Checking the Score is a feature about video game music, composers, musicians and tools of the trade.
Brutal, epic, challenging, expansive, richly textured, varied: these are all adjectives that could be applied to From Software’s Bloodborne. The same descriptors are entirely appropriate when talking about the game’s musical score, which was composed by a team of experienced game and media composers from Japan and the west. The same team is responsible for the soundtrack to The Old Hunters, the first — and presumably, only — expansion for Bloodborne.
Ryan Amon, Chris Velasco, Tsukasa Saitoh, Yuka Kitamura, Nobuyoshi Suzuki and Michael Wandmacher are all credited for contributing to the Bloodborne score, and what’s remarkable is that such a large and varied team managed to create a musical coherent and consistent score. Listening to the musical cues that make up both the main game and expansion’s soundtrack, the power of a large orchestral and choral ensemble is used to convey both intimate moments and the large-scale encounters that happen throughout the game. In an interview on the Playstation blog, Amon said that “There was a great emphasis on capturing the small intuitive details of the world, especially the loneliness and forlorn beauty of it. The colors of the artwork were very influential in deciding the colors of the score for me as well.” Co-composer Tsukasa Saitoh added, “In order to express the early-modern Victorian setting, we decided to rule out organ, woodwind instruments and certain brass instruments, such as trumpet, and so on. Rather than something grandiose, we aimed for a black and withered atmosphere.”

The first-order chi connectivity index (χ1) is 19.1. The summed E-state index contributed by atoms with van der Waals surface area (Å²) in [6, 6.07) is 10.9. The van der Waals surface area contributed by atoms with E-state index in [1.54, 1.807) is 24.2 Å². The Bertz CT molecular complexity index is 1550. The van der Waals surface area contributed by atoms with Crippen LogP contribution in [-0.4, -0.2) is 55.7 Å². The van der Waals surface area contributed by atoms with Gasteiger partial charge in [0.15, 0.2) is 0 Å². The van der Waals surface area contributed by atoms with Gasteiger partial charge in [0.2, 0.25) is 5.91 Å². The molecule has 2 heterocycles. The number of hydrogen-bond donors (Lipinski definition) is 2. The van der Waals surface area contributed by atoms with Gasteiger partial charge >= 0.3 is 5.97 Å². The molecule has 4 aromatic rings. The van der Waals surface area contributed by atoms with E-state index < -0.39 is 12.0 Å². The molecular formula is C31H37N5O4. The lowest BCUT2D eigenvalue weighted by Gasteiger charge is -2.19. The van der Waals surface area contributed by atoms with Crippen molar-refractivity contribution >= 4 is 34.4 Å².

Unlike the scores for Demon’s Souls or Dark Souls, the human voice and choir are prominent colors in the Bloodborne soundtrack. In the ironically titled “Soothing Hymn” by Ryan Amon, the choir screeches and screams underneath a wailing solo soprano and in the underscore for “Rom, the Vacuous Spider” by Yuka Kitamura, the wordless choir helps build the music from an eerie melancholy to the dark action that accompanies the memorable boss fight.
Although it isn’t a tuneful score, the music for Bloodborne and its expansion is a catalog of compositional techniques and colors that composers have been using since the mid-20th century. Clusters of dissonant pitches, sliding and bending tones, “extended techniques” (using traditional instruments in innovative ways) can be found in nearly every cue.